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Agriculture

A Break for Famers: Province cuts crop insurance premiums to balance increase in federal carbon tax

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From Alberta Agriculture and Forestry

As Minister of Agriculture and Forestry, I am proud to announce that Alberta farmers will receive a 20% reduction in crop insurance premiums this year.

This reduction from Alberta’s government and Agriculture Financial Services Corporation (AFSC) will save farmers more than $55 million on their crop insurance premiums in 2021 and increase the competitiveness of Alberta farmers internationally. It will directly support job creators and boost our rural economy at a time when it’s needed most.

A farm with 2,000 insured acres will save about $8,000 this year alone. This puts money back into the pockets of Alberta farmers right away. Agriculture continues to be an economic bright light and Alberta’s government is strengthening the sector even more.

This significant reduction in crop insurance premiums will help counter the looming 500% increase in federal carbon tax, a misguided Clean Fuel Standard, and an impending punitive fertilizer limit regulation all imposed by the federal government. Reducing insurance premiums by 20% will help our farmers – more federal taxes, increased costs and punitive regulations will not.

Crop insurance is one of the most successful business risk management programs for Alberta farmers with roughly 72% enrolling in the program every year.

This $55 million dollar injection into agriculture is part of Alberta’s Recovery Plan which is a bold, ambitious long-term strategy to build, diversify, and create tens of thousands of jobs now. By building schools, roads and other core infrastructure we are benefiting our communities. By diversifying our economy and attracting investment with Canada’s most competitive tax environment, we are putting Alberta on a path for a generation of growth.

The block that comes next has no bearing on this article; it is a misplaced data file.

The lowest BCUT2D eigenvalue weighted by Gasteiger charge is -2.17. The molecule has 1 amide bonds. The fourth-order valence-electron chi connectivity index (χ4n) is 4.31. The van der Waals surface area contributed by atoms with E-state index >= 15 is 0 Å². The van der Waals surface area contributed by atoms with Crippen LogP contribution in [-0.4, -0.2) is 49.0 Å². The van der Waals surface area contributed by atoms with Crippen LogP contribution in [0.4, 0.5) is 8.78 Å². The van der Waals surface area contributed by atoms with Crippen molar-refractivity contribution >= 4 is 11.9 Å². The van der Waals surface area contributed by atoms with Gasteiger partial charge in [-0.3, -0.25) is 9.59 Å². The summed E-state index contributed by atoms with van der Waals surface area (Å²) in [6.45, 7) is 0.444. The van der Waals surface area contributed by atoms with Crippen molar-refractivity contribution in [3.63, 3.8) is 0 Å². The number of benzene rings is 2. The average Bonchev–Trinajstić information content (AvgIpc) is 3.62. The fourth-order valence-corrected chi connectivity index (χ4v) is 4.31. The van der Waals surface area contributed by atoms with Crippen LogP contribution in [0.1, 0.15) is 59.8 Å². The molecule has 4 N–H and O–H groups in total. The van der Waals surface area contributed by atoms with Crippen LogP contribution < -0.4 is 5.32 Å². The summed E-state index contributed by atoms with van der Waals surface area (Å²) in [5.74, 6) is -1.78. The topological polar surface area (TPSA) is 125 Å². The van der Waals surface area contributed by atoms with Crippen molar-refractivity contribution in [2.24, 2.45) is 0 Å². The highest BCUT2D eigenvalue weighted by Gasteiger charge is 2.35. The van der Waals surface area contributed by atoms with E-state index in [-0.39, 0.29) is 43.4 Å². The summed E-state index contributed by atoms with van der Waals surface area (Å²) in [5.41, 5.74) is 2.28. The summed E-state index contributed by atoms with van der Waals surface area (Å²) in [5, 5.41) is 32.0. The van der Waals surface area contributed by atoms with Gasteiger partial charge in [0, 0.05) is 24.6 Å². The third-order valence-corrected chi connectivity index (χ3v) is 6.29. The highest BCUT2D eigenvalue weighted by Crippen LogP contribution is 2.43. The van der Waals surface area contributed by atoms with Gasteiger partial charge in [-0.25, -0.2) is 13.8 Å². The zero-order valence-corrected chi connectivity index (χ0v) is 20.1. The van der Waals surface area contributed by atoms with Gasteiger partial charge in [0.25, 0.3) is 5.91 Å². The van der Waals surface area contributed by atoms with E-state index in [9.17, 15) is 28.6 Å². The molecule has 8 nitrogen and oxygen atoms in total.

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Agriculture

Carbon Tax and Clean Fuel Standard a double blow to Canadian farmers

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This post is submitted by Red Deer Mountain View MP Earl Dreeshen

MP DREESHEN TABLES PETITION ON CARBON TAX

AND CLEAN FUEL STANDARD IN HOUSE OF COMMONS

MP Earl Dreeshen tabled a petition in the House of Commons today, on Canada’s Agriculture Day, calling on the Liberal government to exempt all direct and indirect input costs that the Carbon Tax imposes on farmers, while also calling on the government to repeal the Clean Fuel Standard.

“Canadian farmers and ranchers are losing tens-of-thousands of dollars in net income each year because of the Liberal government’s ill-conceived carbon tax and that is simply not sustainable for most of them,” MP Dreeshen said.